The iShares J.P. Morgan USD Emerging Markets Bond ETF (EMB) and the Vanguard Mortgage-Backed Securities Index Fund ETF Shares (VMBS) are both among the Top 100 ETFs. EMB is a iShares Emerging Markets Bond fund and VMBS is a Vanguard Intermediate Government fund. So, what’s the difference between EMB and VMBS? And which fund is better?
The expense ratio of EMB is 0.34 percentage points higher than VMBS’s (0.39% vs. 0.05%). EMB is mostly comprised of BBB bonds and VMBS has a high exposure to AAA bond. Overall, EMB has provided higher returns than VMBS over the past 10 years.
In this article, we’ll compare EMB vs. VMBS. We’ll look at risk metrics and performance, as well as at their portfolio growth and industry exposure. Moreover, I’ll also discuss EMB’s and VMBS’s annual returns, fund composition, and holdings and examine how these affect their overall returns.
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|Name||iShares J.P. Morgan USD Emerging Markets Bond ETF||Vanguard Mortgage-Backed Securities Index Fund ETF Shares|
|Category||Emerging Markets Bond||Intermediate Government|
The iShares J.P. Morgan USD Emerging Markets Bond ETF (EMB) is a Emerging Markets Bond fund that is issued by iShares. It currently has 19.76B total assets under management and has yielded an average annual return of 6.43% over the past 10 years. The fund has a dividend yield of 3.85% with an expense ratio of 0.39%.
The Vanguard Mortgage-Backed Securities Index Fund ETF Shares (VMBS) is a Intermediate Government fund that is issued by Vanguard. It currently has 16.61B total assets under management and has yielded an average annual return of 2.89% over the past 10 years. The fund has a dividend yield of 1.23% with an expense ratio of 0.05%.
EMB’s dividend yield is 2.62% higher than that of VMBS (3.85% vs. 1.23%). Also, EMB yielded on average 3.54% more per year over the past decade (6.43% vs. 2.89%). The expense ratio of EMB is 0.34 percentage points higher than VMBS’s (0.39% vs. 0.05%).
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|EMB Bond Sectors||Weight|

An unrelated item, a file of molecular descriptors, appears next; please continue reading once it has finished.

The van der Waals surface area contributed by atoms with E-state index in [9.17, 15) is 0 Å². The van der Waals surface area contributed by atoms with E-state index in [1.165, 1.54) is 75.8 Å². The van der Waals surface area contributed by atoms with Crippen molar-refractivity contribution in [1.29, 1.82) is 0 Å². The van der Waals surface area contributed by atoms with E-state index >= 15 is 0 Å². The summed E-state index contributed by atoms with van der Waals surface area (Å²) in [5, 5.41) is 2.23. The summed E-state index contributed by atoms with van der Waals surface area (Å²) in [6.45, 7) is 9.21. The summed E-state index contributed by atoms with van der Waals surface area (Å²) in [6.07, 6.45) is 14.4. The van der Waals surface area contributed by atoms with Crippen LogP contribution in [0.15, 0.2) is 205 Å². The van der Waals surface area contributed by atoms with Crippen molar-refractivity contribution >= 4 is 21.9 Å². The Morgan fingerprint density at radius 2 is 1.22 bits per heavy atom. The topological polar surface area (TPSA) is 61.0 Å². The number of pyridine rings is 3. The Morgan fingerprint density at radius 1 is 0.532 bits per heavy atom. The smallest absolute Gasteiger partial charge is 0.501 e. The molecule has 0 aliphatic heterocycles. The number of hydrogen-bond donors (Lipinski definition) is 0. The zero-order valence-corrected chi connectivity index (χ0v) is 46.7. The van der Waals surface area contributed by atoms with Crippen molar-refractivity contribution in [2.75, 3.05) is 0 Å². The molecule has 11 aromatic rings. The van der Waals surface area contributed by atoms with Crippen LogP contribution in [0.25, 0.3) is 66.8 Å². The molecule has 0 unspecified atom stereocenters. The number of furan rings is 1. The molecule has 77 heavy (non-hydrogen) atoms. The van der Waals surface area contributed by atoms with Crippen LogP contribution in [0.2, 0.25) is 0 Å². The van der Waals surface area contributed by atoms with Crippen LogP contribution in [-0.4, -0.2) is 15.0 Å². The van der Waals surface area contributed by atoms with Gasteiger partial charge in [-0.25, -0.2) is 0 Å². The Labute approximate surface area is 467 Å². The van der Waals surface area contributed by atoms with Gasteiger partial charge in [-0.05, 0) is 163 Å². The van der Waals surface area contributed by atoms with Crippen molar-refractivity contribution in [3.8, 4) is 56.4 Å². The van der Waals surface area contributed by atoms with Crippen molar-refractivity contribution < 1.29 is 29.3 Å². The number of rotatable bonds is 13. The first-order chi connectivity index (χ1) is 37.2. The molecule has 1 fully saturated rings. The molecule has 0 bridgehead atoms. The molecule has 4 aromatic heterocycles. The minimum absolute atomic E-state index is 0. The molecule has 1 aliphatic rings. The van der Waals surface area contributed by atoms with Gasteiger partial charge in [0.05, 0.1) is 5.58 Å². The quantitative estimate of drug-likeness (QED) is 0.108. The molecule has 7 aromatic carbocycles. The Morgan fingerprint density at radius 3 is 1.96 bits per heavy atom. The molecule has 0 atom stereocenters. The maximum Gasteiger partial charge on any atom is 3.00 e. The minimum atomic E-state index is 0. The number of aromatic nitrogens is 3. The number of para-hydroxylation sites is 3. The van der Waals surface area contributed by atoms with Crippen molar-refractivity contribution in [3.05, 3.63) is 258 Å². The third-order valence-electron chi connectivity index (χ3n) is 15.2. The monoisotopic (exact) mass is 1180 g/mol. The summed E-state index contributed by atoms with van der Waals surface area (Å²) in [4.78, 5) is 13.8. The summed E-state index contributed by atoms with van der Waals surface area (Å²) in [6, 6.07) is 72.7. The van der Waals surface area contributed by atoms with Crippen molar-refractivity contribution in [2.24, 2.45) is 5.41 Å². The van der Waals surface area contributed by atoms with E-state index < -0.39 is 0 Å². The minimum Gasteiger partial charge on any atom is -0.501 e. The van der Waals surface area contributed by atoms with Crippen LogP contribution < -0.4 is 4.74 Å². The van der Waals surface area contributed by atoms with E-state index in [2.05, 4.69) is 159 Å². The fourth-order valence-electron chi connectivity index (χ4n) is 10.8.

EMB’s Top Bond Sectors are ratings of BBB, B, BB, A, and AA at 33.79%, 21.97%, 16.92%, 13.67%, and 7.97%. The fund is less weighted towards Below B (4.49%), Others (1.11%), and AAA (0.09%) rated bonds.
|VMBS Bond Sectors||Weight|
VMBS’s Top Bond Sectors are ratings of AAA, Below B, B, BB, and BBB at 100.01%, 0.0%, 0.0%, 0.0%, and 0.0%. The fund is less weighted towards A (0.0%), AA (0.0%), and US Government (0.0%) rated bonds.
The iShares J.P. Morgan USD Emerging Markets Bond ETF (EMB) has a Alpha of 0.89 with a R-squared of 23.34 and a Mean Return of 0.44. Its Treynor Ratio is 3.24 while EMB’s Standard Deviation is 8.44. Furthermore, the fund has a Sharpe Ratio of 0.55 and a Beta of 1.36.
The Vanguard Mortgage-Backed Securities Index Fund ETF Shares (VMBS) has a Sharpe Ratio of 0.94 with a R-squared of 65.78 and a Beta of 0.54. Its Alpha is 0.37 while VMBS’s Treynor Ratio is 3.47. Furthermore, the fund has a Mean Return of 0.21 and a Standard Deviation of 2.02.
EMB’s Mean Return is 0.23 points higher than that of VMBS and its R-squared is 42.44 points lower. With a Standard Deviation of 8.44, EMB is slightly more volatile than VMBS. The Alpha and Beta of EMB are 0.52 points higher and 0.82 points higher than VMBS’s Alpha and Beta.
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EMB had its best year in 2012 with an annual return of 17.64%. EMB’s worst year over the past decade yielded -7.42% and occurred in 2013. In most years the iShares J.P. Morgan USD Emerging Markets Bond ETF provided moderate returns such as in 2014, 2011, and 2016 where annual returns amounted to 6.69%, 7.2%, and 9.41% respectively.
The year 2019 was the strongest year for VMBS, returning 6.17% on an annual basis. The poorest year for VMBS in the last ten years was 2013, with a yield of -1.28%. Most years the Vanguard Mortgage-Backed Securities Index Fund ETF Shares has given investors modest returns, such as in 2017, 2012, and 2020, when gains were 2.37%, 2.47%, and 3.77% respectively.
|Fund||Initial Balance||Final Balance||CAGR|
A $10,000 investment in EMB would have resulted in a final balance of $17,309. This is a profit of $7,309 over 10 years and amounts to a compound annual growth rate (CAGR) of 6.43%.
With a $10,000 investment in VMBS, the end total would have been $13,265. This equates to a $3,265 profit over 10 years and a compound annual growth rate (CAGR) of 2.89%.
EMB’s CAGR is 3.54 percentage points higher than that of VMBS and as a result, would have yielded $4,044 more on a $10,000 investment. Thus, EMB outperformed VMBS by 3.54% annually.
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